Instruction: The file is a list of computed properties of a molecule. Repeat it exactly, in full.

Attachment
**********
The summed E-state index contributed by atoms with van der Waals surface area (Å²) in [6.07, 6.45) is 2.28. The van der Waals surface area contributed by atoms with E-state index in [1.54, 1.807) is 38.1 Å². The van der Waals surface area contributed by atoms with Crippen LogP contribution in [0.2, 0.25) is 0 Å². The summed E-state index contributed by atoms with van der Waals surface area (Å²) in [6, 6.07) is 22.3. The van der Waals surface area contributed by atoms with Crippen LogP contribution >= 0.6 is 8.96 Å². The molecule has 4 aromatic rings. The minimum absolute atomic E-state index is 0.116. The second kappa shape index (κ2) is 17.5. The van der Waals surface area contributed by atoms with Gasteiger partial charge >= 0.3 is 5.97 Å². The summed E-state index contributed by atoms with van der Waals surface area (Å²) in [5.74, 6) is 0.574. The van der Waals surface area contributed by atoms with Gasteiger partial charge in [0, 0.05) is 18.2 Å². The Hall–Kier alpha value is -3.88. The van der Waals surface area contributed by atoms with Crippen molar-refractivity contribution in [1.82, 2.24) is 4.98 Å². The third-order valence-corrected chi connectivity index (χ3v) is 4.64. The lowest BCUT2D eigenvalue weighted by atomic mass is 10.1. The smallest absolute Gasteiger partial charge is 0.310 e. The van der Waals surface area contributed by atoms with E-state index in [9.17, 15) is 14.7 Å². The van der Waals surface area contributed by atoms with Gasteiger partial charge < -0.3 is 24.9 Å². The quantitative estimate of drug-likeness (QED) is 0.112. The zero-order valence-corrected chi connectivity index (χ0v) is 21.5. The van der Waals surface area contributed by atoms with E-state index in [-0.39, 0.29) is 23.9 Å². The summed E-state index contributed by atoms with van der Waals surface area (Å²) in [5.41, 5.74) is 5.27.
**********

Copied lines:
The summed E-state index contributed by atoms with van der Waals surface area (Å²) in [6.07, 6.45) is 2.28. The van der Waals surface area contributed by atoms with E-state index in [1.54, 1.807) is 38.1 Å². The van der Waals surface area contributed by atoms with Crippen LogP contribution in [0.2, 0.25) is 0 Å². The summed E-state index contributed by atoms with van der Waals surface area (Å²) in [6, 6.07) is 22.3. The van der Waals surface area contributed by atoms with Crippen LogP contribution >= 0.6 is 8.96 Å². The molecule has 4 aromatic rings. The minimum absolute atomic E-state index is 0.116. The second kappa shape index (κ2) is 17.5. The van der Waals surface area contributed by atoms with Gasteiger partial charge >= 0.3 is 5.97 Å². The summed E-state index contributed by atoms with van der Waals surface area (Å²) in [5.74, 6) is 0.574. The van der Waals surface area contributed by atoms with Gasteiger partial charge in [0, 0.05) is 18.2 Å². The Hall–Kier alpha value is -3.88. The van der Waals surface area contributed by atoms with Crippen molar-refractivity contribution in [1.82, 2.24) is 4.98 Å². The third-order valence-corrected chi connectivity index (χ3v) is 4.64. The lowest BCUT2D eigenvalue weighted by atomic mass is 10.1. The smallest absolute Gasteiger partial charge is 0.310 e. The van der Waals surface area contributed by atoms with E-state index in [9.17, 15) is 14.7 Å². The van der Waals surface area contributed by atoms with Gasteiger partial charge < -0.3 is 24.9 Å². The quantitative estimate of drug-likeness (QED) is 0.112. The zero-order valence-corrected chi connectivity index (χ0v) is 21.5. The van der Waals surface area contributed by atoms with E-state index in [-0.39, 0.29) is 23.9 Å². The summed E-state index contributed by atoms with van der Waals surface area (Å²) in [5.41, 5.74) is 5.27.